Colleagues farewelled Senior Sergeant Ross Henry as he retired from Police this month (Wednesday 13 December).
Ross - Auckland’s O/C Emergency Management - was joined by wellwishers at Auckland Central Police Station to celebrate his 41-year career.
He served in all three Auckland districts and also spent four years as sole-charge officer in Eltham, Taranaki, after taking the advice of ‘old hands’ that he should try a different sort of policing.
“That was an eye-opener for a city boy, going to the country and being totally responsible for your actions and totally accountable to the community,” he says.
Ross first worked in Otahuhu, then transferred to the North Shore. From Taranaki he returned to the North Shore, then shifted to Auckland City to join the planning for the 2000 Americas Cup campaign.
After Team New Zealand’s victory he stayed on to plan for the 2003 Americas Cup defence in Auckland. During this time he also spent five months as contingent commander in the pre-RAMSI Solomon Islands.
“We’d often hear automatic gunfire around town,” he says. “We had people in quite isolated areas and a couple of times had to go to get them out when things got volatile.”
Back in Auckland, after the 2003 Americas Cup Ross moved into Emergency Management within AMCOS, across all three Auckland districts. “I recognised that we were a bit behind the eight ball as regards emergency management plans.”
The national response to the 2010 Darfield earthquake provided a major test of his preparations.
“We were notified on the Saturday morning and by evening we had 75 staff at Whenuapai waiting for a plane. Those plans really came into their own.”
Further tests followed swiftly, with Pike River then the 2011 earthquake both making major demands on Ross’ capabilities.
“When we arrived in Christchurch we had a drive-around to get an appreciation of what we were facing. It was like walking into a war zone. You see things on TV but it’s only when you get there that it dawns on you: Man, this is big.”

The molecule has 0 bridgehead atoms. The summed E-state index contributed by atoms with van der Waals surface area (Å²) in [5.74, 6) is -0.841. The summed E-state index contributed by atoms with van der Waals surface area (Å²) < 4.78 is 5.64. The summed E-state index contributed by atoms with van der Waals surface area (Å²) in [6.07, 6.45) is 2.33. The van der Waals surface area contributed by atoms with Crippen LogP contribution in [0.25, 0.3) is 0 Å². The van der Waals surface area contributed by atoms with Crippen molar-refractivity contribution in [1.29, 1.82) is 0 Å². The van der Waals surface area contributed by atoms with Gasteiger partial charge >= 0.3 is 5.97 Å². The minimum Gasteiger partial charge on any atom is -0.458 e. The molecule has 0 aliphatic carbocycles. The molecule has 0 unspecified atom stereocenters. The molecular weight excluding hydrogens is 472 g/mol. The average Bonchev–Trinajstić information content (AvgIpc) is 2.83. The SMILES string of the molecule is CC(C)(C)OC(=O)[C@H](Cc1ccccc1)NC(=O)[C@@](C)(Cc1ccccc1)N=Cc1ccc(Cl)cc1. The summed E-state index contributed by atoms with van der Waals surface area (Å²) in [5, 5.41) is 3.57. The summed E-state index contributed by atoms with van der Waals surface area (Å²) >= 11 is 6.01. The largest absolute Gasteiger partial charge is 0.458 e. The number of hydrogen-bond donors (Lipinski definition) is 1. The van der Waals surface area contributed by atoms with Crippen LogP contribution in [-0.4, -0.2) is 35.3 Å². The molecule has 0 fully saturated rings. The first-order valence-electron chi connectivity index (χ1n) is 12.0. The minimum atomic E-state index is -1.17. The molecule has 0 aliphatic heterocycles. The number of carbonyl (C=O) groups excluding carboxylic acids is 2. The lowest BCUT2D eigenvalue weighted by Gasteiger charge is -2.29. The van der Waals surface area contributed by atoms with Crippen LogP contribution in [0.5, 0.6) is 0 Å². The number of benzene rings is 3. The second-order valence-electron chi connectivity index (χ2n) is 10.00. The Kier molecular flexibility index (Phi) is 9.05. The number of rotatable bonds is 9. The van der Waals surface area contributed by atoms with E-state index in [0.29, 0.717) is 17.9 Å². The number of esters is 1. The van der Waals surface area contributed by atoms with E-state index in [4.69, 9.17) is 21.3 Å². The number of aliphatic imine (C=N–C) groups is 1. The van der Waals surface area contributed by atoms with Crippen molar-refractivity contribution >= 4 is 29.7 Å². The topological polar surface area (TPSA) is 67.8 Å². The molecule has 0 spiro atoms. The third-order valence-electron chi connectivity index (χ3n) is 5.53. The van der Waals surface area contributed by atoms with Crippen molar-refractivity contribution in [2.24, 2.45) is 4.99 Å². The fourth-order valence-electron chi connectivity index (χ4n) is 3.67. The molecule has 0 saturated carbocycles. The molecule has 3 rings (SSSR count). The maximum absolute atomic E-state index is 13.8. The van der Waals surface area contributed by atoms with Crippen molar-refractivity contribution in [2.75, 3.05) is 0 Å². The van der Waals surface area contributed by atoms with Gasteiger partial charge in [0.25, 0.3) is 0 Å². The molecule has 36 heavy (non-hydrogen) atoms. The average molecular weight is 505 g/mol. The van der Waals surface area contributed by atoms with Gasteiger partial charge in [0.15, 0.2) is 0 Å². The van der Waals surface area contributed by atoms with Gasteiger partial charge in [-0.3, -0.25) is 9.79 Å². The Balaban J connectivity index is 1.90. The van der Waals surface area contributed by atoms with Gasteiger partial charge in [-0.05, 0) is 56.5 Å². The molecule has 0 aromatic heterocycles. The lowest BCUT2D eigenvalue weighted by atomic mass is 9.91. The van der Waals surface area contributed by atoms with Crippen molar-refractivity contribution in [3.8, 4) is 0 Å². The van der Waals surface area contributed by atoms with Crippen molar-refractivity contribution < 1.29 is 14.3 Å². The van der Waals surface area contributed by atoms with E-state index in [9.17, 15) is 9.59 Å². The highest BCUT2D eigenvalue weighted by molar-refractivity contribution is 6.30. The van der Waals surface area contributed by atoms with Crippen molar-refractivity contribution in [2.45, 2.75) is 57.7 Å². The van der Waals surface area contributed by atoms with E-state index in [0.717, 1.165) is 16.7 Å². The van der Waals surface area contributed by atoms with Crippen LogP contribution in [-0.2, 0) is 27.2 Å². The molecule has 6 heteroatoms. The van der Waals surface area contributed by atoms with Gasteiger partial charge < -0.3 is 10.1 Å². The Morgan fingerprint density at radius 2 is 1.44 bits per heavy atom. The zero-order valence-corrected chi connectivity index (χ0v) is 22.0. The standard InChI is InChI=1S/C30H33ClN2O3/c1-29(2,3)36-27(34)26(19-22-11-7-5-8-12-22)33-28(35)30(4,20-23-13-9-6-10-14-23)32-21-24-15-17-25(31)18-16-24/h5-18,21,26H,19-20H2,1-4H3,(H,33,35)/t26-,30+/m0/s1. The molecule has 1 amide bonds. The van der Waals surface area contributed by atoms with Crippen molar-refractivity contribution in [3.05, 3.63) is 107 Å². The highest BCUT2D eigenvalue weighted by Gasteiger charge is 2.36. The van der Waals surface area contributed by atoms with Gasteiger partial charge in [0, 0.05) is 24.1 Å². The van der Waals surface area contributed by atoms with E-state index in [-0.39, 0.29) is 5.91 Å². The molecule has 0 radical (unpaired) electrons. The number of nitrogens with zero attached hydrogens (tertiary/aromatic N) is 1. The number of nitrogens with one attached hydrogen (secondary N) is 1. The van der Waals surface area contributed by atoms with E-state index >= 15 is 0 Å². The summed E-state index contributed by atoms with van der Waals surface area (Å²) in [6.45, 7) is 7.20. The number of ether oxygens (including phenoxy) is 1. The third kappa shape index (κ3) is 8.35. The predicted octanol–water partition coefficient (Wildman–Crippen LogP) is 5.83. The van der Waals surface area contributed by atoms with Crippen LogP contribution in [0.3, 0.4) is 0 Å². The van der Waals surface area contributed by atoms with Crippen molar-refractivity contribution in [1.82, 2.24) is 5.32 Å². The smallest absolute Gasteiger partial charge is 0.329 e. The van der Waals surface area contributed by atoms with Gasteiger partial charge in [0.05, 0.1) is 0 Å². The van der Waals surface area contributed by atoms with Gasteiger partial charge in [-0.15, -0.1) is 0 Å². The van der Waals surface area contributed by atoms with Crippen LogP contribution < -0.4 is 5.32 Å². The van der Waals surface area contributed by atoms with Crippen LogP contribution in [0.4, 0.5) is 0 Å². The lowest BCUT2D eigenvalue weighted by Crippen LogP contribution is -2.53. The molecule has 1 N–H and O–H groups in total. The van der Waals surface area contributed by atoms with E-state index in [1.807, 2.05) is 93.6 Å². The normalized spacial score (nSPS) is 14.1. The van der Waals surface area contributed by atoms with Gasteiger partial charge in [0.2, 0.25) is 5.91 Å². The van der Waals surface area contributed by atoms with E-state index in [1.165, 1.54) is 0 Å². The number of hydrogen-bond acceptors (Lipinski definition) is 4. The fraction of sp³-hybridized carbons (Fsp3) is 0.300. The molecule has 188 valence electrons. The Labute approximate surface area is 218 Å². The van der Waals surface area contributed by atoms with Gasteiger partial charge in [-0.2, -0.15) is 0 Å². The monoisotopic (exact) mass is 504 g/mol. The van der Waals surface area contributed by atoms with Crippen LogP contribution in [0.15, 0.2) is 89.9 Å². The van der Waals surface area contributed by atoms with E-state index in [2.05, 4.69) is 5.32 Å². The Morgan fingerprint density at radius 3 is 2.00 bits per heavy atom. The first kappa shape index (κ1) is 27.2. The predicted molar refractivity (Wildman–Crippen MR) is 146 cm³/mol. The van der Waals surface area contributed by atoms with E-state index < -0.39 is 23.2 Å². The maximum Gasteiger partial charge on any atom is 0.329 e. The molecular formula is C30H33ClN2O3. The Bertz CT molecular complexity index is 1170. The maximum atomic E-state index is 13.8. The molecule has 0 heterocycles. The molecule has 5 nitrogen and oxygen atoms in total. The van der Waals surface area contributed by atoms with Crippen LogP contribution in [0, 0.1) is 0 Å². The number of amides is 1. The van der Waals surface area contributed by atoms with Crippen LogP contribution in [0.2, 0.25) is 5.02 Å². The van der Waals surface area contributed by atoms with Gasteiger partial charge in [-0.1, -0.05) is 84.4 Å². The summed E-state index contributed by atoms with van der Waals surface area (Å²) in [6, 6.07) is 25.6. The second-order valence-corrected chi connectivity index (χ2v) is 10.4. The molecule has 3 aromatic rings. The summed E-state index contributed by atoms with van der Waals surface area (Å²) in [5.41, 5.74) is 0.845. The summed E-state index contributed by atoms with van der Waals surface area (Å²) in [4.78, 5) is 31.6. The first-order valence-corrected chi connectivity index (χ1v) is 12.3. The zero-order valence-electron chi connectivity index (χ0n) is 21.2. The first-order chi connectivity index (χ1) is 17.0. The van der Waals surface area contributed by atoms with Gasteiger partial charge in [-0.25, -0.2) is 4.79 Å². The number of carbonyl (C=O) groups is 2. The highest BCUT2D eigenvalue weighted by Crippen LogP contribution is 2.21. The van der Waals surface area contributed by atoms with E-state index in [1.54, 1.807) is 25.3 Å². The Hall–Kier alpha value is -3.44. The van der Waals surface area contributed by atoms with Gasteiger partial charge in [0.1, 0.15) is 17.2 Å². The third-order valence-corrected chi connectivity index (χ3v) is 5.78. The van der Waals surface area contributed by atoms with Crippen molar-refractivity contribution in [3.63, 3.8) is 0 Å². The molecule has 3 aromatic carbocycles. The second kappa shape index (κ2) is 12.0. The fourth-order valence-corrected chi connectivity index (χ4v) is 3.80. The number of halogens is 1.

Other milestones included extensive planning with Samoan authorities for the United Nations Small Islands Developing Nations Conference in 2014.
Speakers at the farewell included Detective Inspector Stu Allsopp-Smith – a fellow graduate of Recruit Wing 65 – who recalled Ross demonstrating his gymnastic prowess on the trampoline only to end up in hospital with a head injury.
Wife Kim told the wellwishers that it was because of people like them that Ross had stayed so long in Police. Daughters Saskia and Jaime said they had not expected so many people from other agencies to be there.
Ross says he overcame many challenges in his career thanks to strong partnerships with other agencies. “You can have all the knowledge in the world but if you don’t have good partner relationships you get nowhere.”
He has advice for younger officers: “If an opportunity arises, take it. It’s not only the experiences at the time – they will open doors for you later on. Police has been a great employer and given me some great experiences.”
Ross says he’s too young to retire completely – despite receiving a ‘Gold card’ conferring supposed parking privileges for his Harley Davidson – and will be seeking new challenges.
Inspector Peter Gibson paid tribute. “Ross is the consummate professional with outstanding people skills, whose dedication to his career and community will be sorely missed.”